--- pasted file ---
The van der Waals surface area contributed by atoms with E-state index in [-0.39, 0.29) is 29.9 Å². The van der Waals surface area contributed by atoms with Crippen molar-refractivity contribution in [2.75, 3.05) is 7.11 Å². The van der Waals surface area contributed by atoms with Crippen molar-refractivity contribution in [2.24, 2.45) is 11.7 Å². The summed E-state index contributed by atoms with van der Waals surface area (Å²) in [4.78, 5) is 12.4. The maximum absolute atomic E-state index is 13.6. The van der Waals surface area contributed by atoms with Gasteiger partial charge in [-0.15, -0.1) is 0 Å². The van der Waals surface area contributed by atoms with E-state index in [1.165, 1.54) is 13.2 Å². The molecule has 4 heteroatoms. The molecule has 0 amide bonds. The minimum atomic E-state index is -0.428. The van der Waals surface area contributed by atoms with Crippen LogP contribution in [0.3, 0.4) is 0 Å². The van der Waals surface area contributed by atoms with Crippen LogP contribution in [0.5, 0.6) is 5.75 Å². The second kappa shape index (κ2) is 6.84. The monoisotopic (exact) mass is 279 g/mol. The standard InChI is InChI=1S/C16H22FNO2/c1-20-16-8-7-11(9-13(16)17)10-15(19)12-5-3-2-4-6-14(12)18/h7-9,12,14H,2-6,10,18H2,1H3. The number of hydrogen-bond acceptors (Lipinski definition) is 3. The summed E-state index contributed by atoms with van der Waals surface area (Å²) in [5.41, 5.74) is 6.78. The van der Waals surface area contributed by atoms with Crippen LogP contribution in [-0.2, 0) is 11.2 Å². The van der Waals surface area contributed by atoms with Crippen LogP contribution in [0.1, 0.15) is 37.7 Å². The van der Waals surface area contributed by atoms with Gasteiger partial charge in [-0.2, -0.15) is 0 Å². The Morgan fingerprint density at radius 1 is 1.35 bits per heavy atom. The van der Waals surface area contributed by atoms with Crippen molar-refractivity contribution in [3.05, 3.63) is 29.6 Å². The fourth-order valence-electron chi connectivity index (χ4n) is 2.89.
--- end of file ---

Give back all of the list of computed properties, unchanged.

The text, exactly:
The van der Waals surface area contributed by atoms with E-state index in [-0.39, 0.29) is 29.9 Å². The van der Waals surface area contributed by atoms with Crippen molar-refractivity contribution in [2.75, 3.05) is 7.11 Å². The van der Waals surface area contributed by atoms with Crippen molar-refractivity contribution in [2.24, 2.45) is 11.7 Å². The summed E-state index contributed by atoms with van der Waals surface area (Å²) in [4.78, 5) is 12.4. The maximum absolute atomic E-state index is 13.6. The van der Waals surface area contributed by atoms with Gasteiger partial charge in [-0.15, -0.1) is 0 Å². The van der Waals surface area contributed by atoms with E-state index in [1.165, 1.54) is 13.2 Å². The molecule has 4 heteroatoms. The molecule has 0 amide bonds. The minimum atomic E-state index is -0.428. The van der Waals surface area contributed by atoms with Crippen LogP contribution in [0.3, 0.4) is 0 Å². The van der Waals surface area contributed by atoms with Crippen LogP contribution in [0.5, 0.6) is 5.75 Å². The second kappa shape index (κ2) is 6.84. The monoisotopic (exact) mass is 279 g/mol. The standard InChI is InChI=1S/C16H22FNO2/c1-20-16-8-7-11(9-13(16)17)10-15(19)12-5-3-2-4-6-14(12)18/h7-9,12,14H,2-6,10,18H2,1H3. The number of hydrogen-bond acceptors (Lipinski definition) is 3. The summed E-state index contributed by atoms with van der Waals surface area (Å²) in [5.41, 5.74) is 6.78. The van der Waals surface area contributed by atoms with Crippen LogP contribution in [-0.2, 0) is 11.2 Å². The van der Waals surface area contributed by atoms with Crippen LogP contribution in [0.1, 0.15) is 37.7 Å². The van der Waals surface area contributed by atoms with Gasteiger partial charge in [-0.2, -0.15) is 0 Å². The Morgan fingerprint density at radius 1 is 1.35 bits per heavy atom. The van der Waals surface area contributed by atoms with Crippen molar-refractivity contribution in [3.05, 3.63) is 29.6 Å². The fourth-order valence-electron chi connectivity index (χ4n) is 2.89.